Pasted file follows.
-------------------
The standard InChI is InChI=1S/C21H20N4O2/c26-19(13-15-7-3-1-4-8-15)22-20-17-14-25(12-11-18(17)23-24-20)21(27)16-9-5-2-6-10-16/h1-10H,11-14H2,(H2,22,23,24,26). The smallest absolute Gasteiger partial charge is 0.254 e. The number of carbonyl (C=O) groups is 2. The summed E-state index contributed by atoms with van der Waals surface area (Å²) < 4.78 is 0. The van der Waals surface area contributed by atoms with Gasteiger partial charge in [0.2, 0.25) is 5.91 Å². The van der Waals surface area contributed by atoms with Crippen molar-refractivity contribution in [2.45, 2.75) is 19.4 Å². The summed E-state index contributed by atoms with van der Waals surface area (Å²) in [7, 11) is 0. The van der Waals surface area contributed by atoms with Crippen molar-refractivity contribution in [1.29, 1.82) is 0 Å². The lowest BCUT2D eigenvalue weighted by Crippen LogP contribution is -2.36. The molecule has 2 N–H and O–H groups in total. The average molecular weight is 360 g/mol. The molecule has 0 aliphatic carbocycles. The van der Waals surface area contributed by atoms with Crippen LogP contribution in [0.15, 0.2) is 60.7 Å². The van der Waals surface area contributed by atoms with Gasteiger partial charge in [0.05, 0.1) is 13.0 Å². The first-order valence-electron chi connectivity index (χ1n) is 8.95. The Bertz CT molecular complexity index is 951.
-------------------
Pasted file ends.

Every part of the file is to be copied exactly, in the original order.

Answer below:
The standard InChI is InChI=1S/C21H20N4O2/c26-19(13-15-7-3-1-4-8-15)22-20-17-14-25(12-11-18(17)23-24-20)21(27)16-9-5-2-6-10-16/h1-10H,11-14H2,(H2,22,23,24,26). The smallest absolute Gasteiger partial charge is 0.254 e. The number of carbonyl (C=O) groups is 2. The summed E-state index contributed by atoms with van der Waals surface area (Å²) < 4.78 is 0. The van der Waals surface area contributed by atoms with Gasteiger partial charge in [0.2, 0.25) is 5.91 Å². The van der Waals surface area contributed by atoms with Crippen molar-refractivity contribution in [2.45, 2.75) is 19.4 Å². The summed E-state index contributed by atoms with van der Waals surface area (Å²) in [7, 11) is 0. The van der Waals surface area contributed by atoms with Crippen molar-refractivity contribution in [1.29, 1.82) is 0 Å². The lowest BCUT2D eigenvalue weighted by Crippen LogP contribution is -2.36. The molecule has 2 N–H and O–H groups in total. The average molecular weight is 360 g/mol. The molecule has 0 aliphatic carbocycles. The van der Waals surface area contributed by atoms with Crippen LogP contribution in [0.15, 0.2) is 60.7 Å². The van der Waals surface area contributed by atoms with Gasteiger partial charge in [0.05, 0.1) is 13.0 Å². The first-order valence-electron chi connectivity index (χ1n) is 8.95. The Bertz CT molecular complexity index is 951.